Friday, January 10, 2020

Reading Applications

I've been reading applications, and I've noticed a couple things. 

First, a number of the letters of recommendation are targeted, at least by an address and salutation, specifically at our search.  I've never noticed that before.  It means letter writers are reworking letters (at least minimally) specifically for each institution the applicant is applying to.  Maybe that's not many, but holy cow, it's a whole lot of work.  And it really doesn't seem necessary or even really helpful.  It's not like the faculty at Prestigious R1 are actually likely to know enough about a regional comprehensive such as NorthWoods U to really make the strategy effective.  And it's got to make things MUCH more complicated for submitting letters on time.  (Whose letter writers weren't always pushing the deadline?  Anyone not have that issue?  So it's got to add stress.)

The second thing is how few of the application letters clearly address some of the stuff in our ad.  If we put in our ad that, say, speaking a foreign language is vital, then the letter should tell us about the foreign language the applicant speaks and how well.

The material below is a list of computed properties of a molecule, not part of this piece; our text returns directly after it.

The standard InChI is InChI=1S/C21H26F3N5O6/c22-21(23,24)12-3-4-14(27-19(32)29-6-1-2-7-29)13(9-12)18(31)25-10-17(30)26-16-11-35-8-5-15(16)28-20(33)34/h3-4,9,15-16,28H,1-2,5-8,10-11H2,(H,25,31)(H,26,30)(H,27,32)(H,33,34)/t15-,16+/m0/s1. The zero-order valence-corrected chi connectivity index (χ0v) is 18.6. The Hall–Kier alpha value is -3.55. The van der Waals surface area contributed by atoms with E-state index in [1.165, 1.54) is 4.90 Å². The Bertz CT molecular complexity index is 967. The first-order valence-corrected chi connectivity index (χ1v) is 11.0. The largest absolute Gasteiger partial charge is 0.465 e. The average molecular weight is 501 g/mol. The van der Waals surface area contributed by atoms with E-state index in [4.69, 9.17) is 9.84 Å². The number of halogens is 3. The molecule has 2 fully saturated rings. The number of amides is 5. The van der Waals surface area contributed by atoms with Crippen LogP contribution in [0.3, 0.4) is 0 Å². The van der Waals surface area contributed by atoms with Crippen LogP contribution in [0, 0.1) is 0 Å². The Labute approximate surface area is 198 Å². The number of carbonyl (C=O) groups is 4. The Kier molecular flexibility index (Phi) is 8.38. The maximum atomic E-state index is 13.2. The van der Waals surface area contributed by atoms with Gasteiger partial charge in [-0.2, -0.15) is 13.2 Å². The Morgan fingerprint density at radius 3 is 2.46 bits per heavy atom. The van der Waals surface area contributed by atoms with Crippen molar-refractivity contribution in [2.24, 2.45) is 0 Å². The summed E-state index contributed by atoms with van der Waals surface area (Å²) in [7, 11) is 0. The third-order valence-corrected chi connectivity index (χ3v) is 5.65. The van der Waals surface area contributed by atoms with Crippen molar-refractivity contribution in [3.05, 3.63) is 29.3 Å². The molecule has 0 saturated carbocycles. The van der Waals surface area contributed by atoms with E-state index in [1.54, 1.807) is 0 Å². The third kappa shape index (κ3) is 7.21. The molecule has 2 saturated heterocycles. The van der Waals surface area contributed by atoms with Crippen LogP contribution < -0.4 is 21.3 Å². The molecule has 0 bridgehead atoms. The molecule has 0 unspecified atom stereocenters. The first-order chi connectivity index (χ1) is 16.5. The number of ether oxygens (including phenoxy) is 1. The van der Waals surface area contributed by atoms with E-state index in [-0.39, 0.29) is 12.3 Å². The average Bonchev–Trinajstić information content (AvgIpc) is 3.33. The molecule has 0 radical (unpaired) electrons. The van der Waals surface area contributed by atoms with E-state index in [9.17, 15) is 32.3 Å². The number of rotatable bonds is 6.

In my role as future chair, I've talked to some folks who are on the market in different fields, and at least one has told me that doing an invited talk is a real CV booster.  From my point of view, it's so not.  A conference or three is great, but an invited talk doesn't really catch my eye.  And given that a lot of candidates have multiple conference presentations, an invited talk basically disappears into the background.  It's certainly not the make or break thing that my colleague seemed to think.  For others?

What do folks see as make or break?

For me, a well written letter that addresses our job ad requirements.  Research that sounds interesting.

A clear CV that shows growth and ... exploration, experience, interesting work.

1 comment:

  1. Yes, I agree. Being invited to talk is neither here or there.

    On there other hand achievement, interesting work is always inflated or borrowed especially in industry type CVs. So perhaps a genuine CV is much more appealing. How do you define good otherwise?